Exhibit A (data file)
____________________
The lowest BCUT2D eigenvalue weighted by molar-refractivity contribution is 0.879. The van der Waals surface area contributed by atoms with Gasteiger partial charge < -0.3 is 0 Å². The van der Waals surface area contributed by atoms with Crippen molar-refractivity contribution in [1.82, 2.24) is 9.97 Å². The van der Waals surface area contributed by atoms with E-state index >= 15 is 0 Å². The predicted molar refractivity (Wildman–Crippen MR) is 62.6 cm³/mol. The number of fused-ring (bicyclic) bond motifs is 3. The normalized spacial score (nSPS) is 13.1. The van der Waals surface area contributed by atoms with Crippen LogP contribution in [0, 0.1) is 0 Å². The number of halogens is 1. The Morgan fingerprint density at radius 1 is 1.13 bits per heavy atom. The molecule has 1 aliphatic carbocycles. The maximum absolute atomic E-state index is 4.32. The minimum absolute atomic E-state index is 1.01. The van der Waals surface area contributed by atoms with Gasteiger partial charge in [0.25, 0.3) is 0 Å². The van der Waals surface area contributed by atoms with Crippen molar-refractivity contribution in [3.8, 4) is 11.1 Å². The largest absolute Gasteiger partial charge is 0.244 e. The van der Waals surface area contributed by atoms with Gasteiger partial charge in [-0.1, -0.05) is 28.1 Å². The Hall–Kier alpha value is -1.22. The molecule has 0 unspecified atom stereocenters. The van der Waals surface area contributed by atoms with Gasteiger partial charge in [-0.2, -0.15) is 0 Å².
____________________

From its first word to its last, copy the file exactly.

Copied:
The lowest BCUT2D eigenvalue weighted by molar-refractivity contribution is 0.879. The van der Waals surface area contributed by atoms with Gasteiger partial charge < -0.3 is 0 Å². The van der Waals surface area contributed by atoms with Crippen molar-refractivity contribution in [1.82, 2.24) is 9.97 Å². The van der Waals surface area contributed by atoms with E-state index >= 15 is 0 Å². The predicted molar refractivity (Wildman–Crippen MR) is 62.6 cm³/mol. The number of fused-ring (bicyclic) bond motifs is 3. The normalized spacial score (nSPS) is 13.1. The van der Waals surface area contributed by atoms with Crippen LogP contribution in [0, 0.1) is 0 Å². The number of halogens is 1. The Morgan fingerprint density at radius 1 is 1.13 bits per heavy atom. The molecule has 1 aliphatic carbocycles. The maximum absolute atomic E-state index is 4.32. The minimum absolute atomic E-state index is 1.01. The van der Waals surface area contributed by atoms with Gasteiger partial charge in [0.25, 0.3) is 0 Å². The van der Waals surface area contributed by atoms with Crippen molar-refractivity contribution in [3.8, 4) is 11.1 Å². The largest absolute Gasteiger partial charge is 0.244 e. The van der Waals surface area contributed by atoms with Gasteiger partial charge in [-0.1, -0.05) is 28.1 Å². The Hall–Kier alpha value is -1.22. The molecule has 0 unspecified atom stereocenters. The van der Waals surface area contributed by atoms with Gasteiger partial charge in [-0.2, -0.15) is 0 Å².